16-09-2009: In a one-two punch, a familiar diabetes drug reduced tumors faster and prolonged remission in mice longer than chemotherapy alone by targeting cancer stem cells, Harvard Medical School researchers reported in Cancer Research, a journal of the American Association for Cancer Research.
"We have found a compound selective for cancer stem cells," said lead researcher Kevin Struhl, Ph.D., the David Wesley Gaiser professor of biological chemistry and molecular pharmacology at Harvard Medical School. "What's different is that ours is a first-line diabetes drug."
These findings add to a growing body of preliminary evidence in cells, mice and people that metformin may improve breast cancer outcomes in people. In this study, the diabetes drug seemed to work independently of its ability to improve insulin sensitivity and lower blood sugar and insulin levels, all of which are also associated with better breast cancer outcomes.
The results fit within the cancer stem cell hypothesis, an intensely studied idea that small subsets of cancer cells have a special power to initiate tumors, fuel tumor growth and promote recurrence of cancer. Cancer stem cells appear to resist conventional chemotherapies, which kill the bulk of the tumor.
"There is a big desire to find drugs specific to cancer stem cells," said Struhl. "The cancer stem cell hypothesis says you cannot cure cancer unless you also get rid of the cancer stem cells. From a purely practical point of view, this could be tested in humans. It's already [in use as] a first-line diabetes drug."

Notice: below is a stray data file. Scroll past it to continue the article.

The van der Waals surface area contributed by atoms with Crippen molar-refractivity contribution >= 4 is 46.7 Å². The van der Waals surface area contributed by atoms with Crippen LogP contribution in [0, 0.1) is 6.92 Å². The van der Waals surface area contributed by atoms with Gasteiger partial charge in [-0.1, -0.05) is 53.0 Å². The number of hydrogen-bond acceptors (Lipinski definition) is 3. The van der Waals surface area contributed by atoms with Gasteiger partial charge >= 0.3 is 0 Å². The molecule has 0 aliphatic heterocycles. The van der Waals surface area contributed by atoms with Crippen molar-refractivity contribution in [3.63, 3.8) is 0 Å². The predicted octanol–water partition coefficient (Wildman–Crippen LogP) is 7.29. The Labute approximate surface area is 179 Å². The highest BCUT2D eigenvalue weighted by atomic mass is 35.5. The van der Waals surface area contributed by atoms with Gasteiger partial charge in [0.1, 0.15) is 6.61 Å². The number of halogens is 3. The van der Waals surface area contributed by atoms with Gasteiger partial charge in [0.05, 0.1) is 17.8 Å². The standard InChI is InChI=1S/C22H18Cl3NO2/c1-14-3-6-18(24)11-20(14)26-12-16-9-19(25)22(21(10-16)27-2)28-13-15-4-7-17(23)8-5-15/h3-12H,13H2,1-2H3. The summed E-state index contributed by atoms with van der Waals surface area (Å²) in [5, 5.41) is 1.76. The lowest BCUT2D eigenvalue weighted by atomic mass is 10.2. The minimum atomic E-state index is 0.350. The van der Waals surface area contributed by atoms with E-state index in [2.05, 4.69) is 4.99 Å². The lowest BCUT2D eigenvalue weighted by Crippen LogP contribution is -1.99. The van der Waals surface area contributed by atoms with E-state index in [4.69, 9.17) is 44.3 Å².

The possible usefulness of a diabetes drug against cancer lends credence to an emerging idea that, in the vast and complex alphabet soup of molecular interactions within cells, a relatively few biological pathways will turn out to be most important for many different diseases, Struhl suggested.
In experiments led by postdoctoral fellows Heather Hirsch, Ph.D., and Dimitrios Iliopoulos, Ph.D., the combination of metformin and the cancer drug doxorubicin killed human cancer stem cells and non-stem cancer cells in culture. The researchers used four genetically distinct breast cancer cell lines.
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The mission of the AACR is to prevent and cure cancer through research, education, communication, and collaboration. Through its programs and services, the AACR fosters research in cancer and related biomedical science; accelerates the dissemination of new research findings among scientists ... more